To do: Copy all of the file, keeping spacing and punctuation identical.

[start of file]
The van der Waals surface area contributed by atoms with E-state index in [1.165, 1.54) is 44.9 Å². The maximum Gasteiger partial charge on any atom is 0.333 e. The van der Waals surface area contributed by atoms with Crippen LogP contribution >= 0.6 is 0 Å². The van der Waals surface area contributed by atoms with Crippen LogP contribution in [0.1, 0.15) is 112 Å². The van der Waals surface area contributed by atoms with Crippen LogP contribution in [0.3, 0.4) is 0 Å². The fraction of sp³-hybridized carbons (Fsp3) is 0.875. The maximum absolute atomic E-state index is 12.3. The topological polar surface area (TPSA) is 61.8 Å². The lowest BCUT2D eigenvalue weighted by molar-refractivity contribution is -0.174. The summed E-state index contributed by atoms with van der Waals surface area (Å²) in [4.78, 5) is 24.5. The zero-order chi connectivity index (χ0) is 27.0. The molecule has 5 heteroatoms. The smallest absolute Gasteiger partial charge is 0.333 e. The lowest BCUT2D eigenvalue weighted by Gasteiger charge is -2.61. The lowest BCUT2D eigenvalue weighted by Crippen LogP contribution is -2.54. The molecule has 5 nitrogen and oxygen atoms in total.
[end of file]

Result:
The van der Waals surface area contributed by atoms with E-state index in [1.165, 1.54) is 44.9 Å². The maximum Gasteiger partial charge on any atom is 0.333 e. The van der Waals surface area contributed by atoms with Crippen LogP contribution >= 0.6 is 0 Å². The van der Waals surface area contributed by atoms with Crippen LogP contribution in [0.1, 0.15) is 112 Å². The van der Waals surface area contributed by atoms with Crippen LogP contribution in [0.3, 0.4) is 0 Å². The fraction of sp³-hybridized carbons (Fsp3) is 0.875. The maximum absolute atomic E-state index is 12.3. The topological polar surface area (TPSA) is 61.8 Å². The lowest BCUT2D eigenvalue weighted by molar-refractivity contribution is -0.174. The summed E-state index contributed by atoms with van der Waals surface area (Å²) in [4.78, 5) is 24.5. The zero-order chi connectivity index (χ0) is 27.0. The molecule has 5 heteroatoms. The smallest absolute Gasteiger partial charge is 0.333 e. The lowest BCUT2D eigenvalue weighted by Gasteiger charge is -2.61. The lowest BCUT2D eigenvalue weighted by Crippen LogP contribution is -2.54. The molecule has 5 nitrogen and oxygen atoms in total.